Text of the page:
Edge computing deployments are well underway as companies seek to better process the wealth of data being generated, for example, by Internet of Things (IoT) devices.
So, what are the results? Plus, how can you ensure success with your own edge projects?
Measurements of success
The use cases for edge computing deployments vary widely, as do the business drivers and, ultimately, the benefits.
Whether they’re seeking improved network or application performance, real-time data analytics, a better customer experience, or other efficiencies, enterprises are accomplishing their goals. Based on two surveys — one by Automation World and another by Futurum Research — respondents have reported:
- Decreased network downtime
- Increased productivity
- Increased profitability/reduced costs
- Improved business processes
Basically, success metrics can be bucketed into two categories: direct value propositions and cost reductions. In the former, companies are seeking results that measure revenue generation — such as improved digital experiences with customers and users. In the latter, metrics that prove the value of digitizing processes — like speed, quality, and efficacy — will demonstrate success with edge deployments.
Goalposts for success with edge
Edge computing deployments are underway. But before diving in, understand what’s driving these projects.
According to the Futurum Research, 29% of respondents are currently investing in edge infrastructure, and 62% expect to adopt within the year. For these companies, the driving force has been the business, which expects operational efficiencies from these investments. Beyond that, there’s an expectation down the road to better align with IoT strategy.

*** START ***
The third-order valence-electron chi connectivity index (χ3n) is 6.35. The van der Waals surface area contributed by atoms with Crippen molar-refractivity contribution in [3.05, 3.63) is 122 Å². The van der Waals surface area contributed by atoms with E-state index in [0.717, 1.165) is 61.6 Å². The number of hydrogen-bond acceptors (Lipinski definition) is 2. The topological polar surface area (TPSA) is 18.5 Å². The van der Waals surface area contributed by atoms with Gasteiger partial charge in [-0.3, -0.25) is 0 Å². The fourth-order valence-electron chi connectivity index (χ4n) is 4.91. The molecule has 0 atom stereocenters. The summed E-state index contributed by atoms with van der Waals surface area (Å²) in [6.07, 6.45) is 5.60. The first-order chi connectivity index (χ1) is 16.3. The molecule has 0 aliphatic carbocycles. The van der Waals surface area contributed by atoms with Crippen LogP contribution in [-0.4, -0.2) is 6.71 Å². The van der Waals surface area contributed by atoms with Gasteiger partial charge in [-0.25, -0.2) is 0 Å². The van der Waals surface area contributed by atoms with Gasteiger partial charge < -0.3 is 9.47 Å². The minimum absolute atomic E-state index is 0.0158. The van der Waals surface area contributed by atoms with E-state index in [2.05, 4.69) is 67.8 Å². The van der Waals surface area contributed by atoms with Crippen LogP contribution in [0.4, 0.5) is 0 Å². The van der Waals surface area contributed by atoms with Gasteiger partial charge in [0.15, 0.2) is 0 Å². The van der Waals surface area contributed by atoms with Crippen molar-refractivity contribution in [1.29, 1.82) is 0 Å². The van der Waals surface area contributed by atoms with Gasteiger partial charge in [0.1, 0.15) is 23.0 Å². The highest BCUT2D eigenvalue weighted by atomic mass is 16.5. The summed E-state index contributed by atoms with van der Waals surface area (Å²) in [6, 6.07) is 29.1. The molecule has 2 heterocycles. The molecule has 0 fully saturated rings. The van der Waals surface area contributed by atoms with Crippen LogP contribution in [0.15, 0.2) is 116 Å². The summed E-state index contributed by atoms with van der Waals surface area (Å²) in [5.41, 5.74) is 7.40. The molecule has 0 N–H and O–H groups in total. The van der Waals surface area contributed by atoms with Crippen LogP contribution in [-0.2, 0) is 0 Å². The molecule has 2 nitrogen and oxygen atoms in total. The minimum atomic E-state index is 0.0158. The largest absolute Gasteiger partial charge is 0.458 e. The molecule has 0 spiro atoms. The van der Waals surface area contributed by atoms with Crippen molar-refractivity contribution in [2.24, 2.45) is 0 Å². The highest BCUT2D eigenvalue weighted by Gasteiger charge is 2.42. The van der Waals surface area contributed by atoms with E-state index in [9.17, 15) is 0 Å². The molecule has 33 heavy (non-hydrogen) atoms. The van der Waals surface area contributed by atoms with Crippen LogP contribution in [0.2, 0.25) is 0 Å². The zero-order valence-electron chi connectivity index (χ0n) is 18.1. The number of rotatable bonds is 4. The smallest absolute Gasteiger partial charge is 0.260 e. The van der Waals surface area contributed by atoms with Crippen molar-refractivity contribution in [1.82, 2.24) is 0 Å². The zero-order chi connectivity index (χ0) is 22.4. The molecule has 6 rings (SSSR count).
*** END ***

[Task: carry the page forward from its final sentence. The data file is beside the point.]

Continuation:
That being the case, it’s worth considering your business case before diving into edge. Ask: Are you seeking innovation and revenue generation amid digital transformation efforts? Or is your company looking for a low-risk, “test the waters” type of investment in edge?
Next up, what type of edge project makes sense for your environment? Edge data centers fall into three categories: local devices for a specific purpose (e.g., an appliance for security systems or a gateway for cloud-to-premises storage); small local data centers (typically one to 10 racks for storage and processing); and regional data centers (10+ racks for large office spaces).
Then, think about these best practices before talking with vendors:
- Management: Especially for unmanned edge data centers, remote management is critical. You’ll need predictive alerts and a service contract that enables IT to be just as resilient as a regular data center.
- Security:Much of today’s conversation has been around data security. That starts with physical protection. Too many data breaches — including theft and employee error — are caused by physical access to IT assets.
- Standardization: There is no need to reinvent the wheel when it comes to edge data center deployments. Using standard components makes it easier for the internal IT team to deploy, manage, and maintain.
Finally, consider the ecosystem. The end-to-end nature of edge requires not just technology integration, but also that all third parties work well together. A good ecosystem connects customers, partners, and vendors.
Get further information to kickstart your edge computing environment at APC.com.